One of India’s most iconic homegrown tech ventures has now become the first prominent firm in the sector operating without any founder at its helm.
On Nov. 13, e-commerce major Flipkart’s co-founder and group CEO, Binny Bansal, resigned from the company in the wake of a probe into “serious personal misconduct.” Soon after its acquisition by Walmart in May, the online marketplace’s other co-founder, Sachin Bansal, had exited the firm.
While Sachin Bansal sold all his stake in the company and pocketed an estimated $800 million, Binny Bansal has held on to his shares and got a board position. However, he will not have much operational say in the company that the Bansal duo started as an online bookseller in 2007 from the living room of an apartment in Bengaluru.
While non-founding CEOs run several large firms in Silicon Valley, India has not seen many such examples. All of India’s tech unicorns are currently headed by their founders.
Why just young companies? Several legacy Indian tech firms also continue to be headed by their founders even after decades. For example, Infosys, India’s second-largest IT outsourcing company, was led by one co-founder after another for nearly three decades, till most of them reached the mandatory retirement age.
“Founders tend to hang on. They like to believe they are the best for the company,” said Harish HV, an independent consultant who tracks the Indian startup sector. “Having built a company, they become attached and, sometimes, they even outlive their capability.”
Much like Infosys’s co-founders, Flipkart’s played musical chairs before investors pulled them out.
For the first nine years since the company’s inception, Sachin Bansal served as the CEO while Binny Bansal was chief technology officer. In 2016, Binny Bansal took charge while his partner became the executive chairman.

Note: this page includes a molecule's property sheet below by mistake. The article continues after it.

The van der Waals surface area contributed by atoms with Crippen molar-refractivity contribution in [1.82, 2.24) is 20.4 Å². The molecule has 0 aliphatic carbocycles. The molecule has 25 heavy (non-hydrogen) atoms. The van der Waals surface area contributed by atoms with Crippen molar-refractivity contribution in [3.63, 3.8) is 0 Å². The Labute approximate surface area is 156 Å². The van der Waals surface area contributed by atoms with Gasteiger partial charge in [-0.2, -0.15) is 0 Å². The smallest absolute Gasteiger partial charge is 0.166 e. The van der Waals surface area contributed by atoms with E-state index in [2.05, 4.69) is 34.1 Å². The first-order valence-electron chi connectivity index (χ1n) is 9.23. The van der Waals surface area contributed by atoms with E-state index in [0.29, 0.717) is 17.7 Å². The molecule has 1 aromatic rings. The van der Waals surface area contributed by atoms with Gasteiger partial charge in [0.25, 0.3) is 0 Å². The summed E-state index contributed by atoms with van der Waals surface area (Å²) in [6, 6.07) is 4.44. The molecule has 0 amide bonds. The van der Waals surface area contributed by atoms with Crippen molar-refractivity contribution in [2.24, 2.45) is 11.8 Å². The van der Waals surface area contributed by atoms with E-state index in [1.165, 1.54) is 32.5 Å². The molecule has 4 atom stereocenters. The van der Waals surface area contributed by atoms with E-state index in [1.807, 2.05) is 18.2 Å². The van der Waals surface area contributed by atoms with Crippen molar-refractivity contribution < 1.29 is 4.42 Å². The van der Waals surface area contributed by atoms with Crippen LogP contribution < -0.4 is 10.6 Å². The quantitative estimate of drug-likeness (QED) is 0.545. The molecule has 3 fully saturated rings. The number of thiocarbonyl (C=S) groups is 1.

Last January, Flipkart elevated Kalyan Krishnamurthy, then category design organisation chief, as its CEO, making him the first non-founder to be at the helm. Binny Bansal was then made CEO of the Flipkart Group Organisation, a newly formed entity.
This had left many Indian entrepreneurs anguished as the Bansal duo was emblematic of India’s new-age entrepreneurship. Many feared that external CEOs would now become a trend in the Indian tech world.
Analysts, however, believe the founders’ exit will only work in Flipkart’s favour.
“I think it’s better for Walmart. Now they have a cleaner slate,” said Yugal Joshi, vice-president of Texas-based consulting and research firm Everest Group. “Though continuity of leadership is an asset in an acquisition, if it doesn’t work, it’s not Earth-shattering.”
In any case, Krishnamurthy has been primed to carry out his role.
For the American retail giant Walmart, which already has a presence in India’s Rs6,800 crore wholesale sector, not having founders involved in merger-related decisions may be a blessing in disguise as it fights for the pole position in the country’s $38 billion e-commerce industry. Emotions will take a backseat and business sense will prevail, experts say.
“I am quite positive at this point that Walmart would focus on harnessing synergies through the merger as the Indian consumer story is growing leaps and bounds,” said Vidhya Shankar, executive director at advisory firm Grant Thornton.
The new leadership, though, has some big challenges to face.
Flipkart is witnessing a bloodbath as it locks horns with the behemoth e-tailer Amazon and faces stiff competition from digital payments major Paytm, and Alibaba. On the supply side, the e-tailer has to make massive investments to overcome poor logistics and infrastructure, and fight counterfeits.
Within Flipkart, too, there are ample areas Walmart needs to pump more resources into, including “back-end tech transformation for efficiency gains and adopting advanced artificial intelligence and machine learning technologies to better engage and understand customers,” said Everest Group’s Joshi.